Bewick’s swans in Co Roscommon

Bewick’s swans are Europe’s smallest swan, and they are becoming an increasingly rare visitor to Ireland. They fly from their breeding ground in the Russian Arctic tundra to Ireland, and other parts of western Europe, to over-winter.  Bewicks’s swan is a red-listed species in Ireland due to a severe decline in the number wintering here. The number of them visiting here has been significantly declining since the late 1990’s. Just eighty Bewicks’s swans were counted during the 2010 national survey – in comparison with thousands in the 1980’s and 1990’s.  The latest national census took place in January 2013 and, although results are not yet available, Birdwatch Ireland has said that it expects that numbers of Bewicks’s swans recorded will have continued to drop markedly.

The four Bewick’s swans we recorded in Roscommon are likely to be individuals which migrated the furthest west in Europe this winter

The European wintering population has declined in several countries and consequently is regarded as Vulnerable. Although their numbers have been negatively affected by factors such as habitat loss, hunting, lead-shot poisoning, and powerline collisions, it seems that the numbers visiting Ireland and the United Kingdom has also been affected by climate change. Due to milder winters, these swans may now find suitable wintering sites in areas such as Holland, and around the Baltic, and no may longer need to migrate as far west as Ireland. This would also allow them to avoid the very risky return flight across the sea and enjoy a shorter trip back to their breeding grounds in the spring. However, their decline in Ireland and UK is a matter of concern and is currently being investigated.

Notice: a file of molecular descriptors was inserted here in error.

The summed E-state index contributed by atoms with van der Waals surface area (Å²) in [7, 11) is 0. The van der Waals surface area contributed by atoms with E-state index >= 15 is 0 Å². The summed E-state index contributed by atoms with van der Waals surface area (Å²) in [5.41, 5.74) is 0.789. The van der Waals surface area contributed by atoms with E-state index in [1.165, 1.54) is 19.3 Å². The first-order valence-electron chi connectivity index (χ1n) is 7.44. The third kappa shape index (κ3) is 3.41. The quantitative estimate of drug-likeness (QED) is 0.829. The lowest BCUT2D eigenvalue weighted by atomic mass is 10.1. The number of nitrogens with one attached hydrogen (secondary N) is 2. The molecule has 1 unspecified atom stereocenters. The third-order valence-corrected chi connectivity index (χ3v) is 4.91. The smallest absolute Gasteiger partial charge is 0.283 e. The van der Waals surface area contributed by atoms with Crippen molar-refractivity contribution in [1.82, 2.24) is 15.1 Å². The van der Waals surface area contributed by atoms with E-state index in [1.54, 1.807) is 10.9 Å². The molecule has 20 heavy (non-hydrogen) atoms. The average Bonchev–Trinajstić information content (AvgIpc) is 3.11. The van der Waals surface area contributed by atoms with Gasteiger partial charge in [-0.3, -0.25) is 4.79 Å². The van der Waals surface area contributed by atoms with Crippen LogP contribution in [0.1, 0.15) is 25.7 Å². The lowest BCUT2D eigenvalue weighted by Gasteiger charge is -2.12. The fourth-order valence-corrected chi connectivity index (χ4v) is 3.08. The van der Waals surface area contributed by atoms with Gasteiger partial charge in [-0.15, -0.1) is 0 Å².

ECOFACT staff recorded up to four Bewick’s swans at turlough sites in Co Roscommon , during our ongoing winter bird surveys in January and early February 2015.  The four Bewick’s swans we recorded are likely to be individuals which migrated the furthest west in Europe this winter.  Our observations at these turlough sites in Co Roscommon is therefore significant.  We have seen Bewick’s swans at this site before, and have been monitoring it now for a number of years.  We are delighted to have recorded these rare birds and will be monitoring their movements over the next couple of months as part of our ongoing winter bird surveys.

Bewick's and Whooper Swan (right) in Co Roscommon, February 2015

Bewick’s and Whooper Swan (right) in Co Roscommon, February 2015. There was a group of 4 Bewick’s at this site in early February 2015.

Whooper and Bewick's swans

The four Bewick’s swans were grazing with a larger flock of Whooper Swans.

Bewick's-Swan

Bewick’s swans at a turlough site in Co Roscommon, January 2015. We recorded two individuals on this day at a nearby turlough.

Bewick's swans in the same area during January 2013. Their heads are dirty from feeding in the wet grass.

Bewick’s swans in the same area during January 2013. Their heads are dirty from feeding in the wet grass.

Bewick’s swans are distinguishable from fellow migrant whooper swans by their smaller size and small yellow patch on their black bills, rather than the whooper’s yellow wedge. For more information on their identification please see these links:-

Also see the following news reports which draw attention to the decline of Bewick’s swans in the UK and Ireland.

For further information on our current winter bird surveys please see here.  Also, contact us at info@ecofact.ie if you have any queries.

Also look out for current news items on our main website at ECOFACT NEWS.

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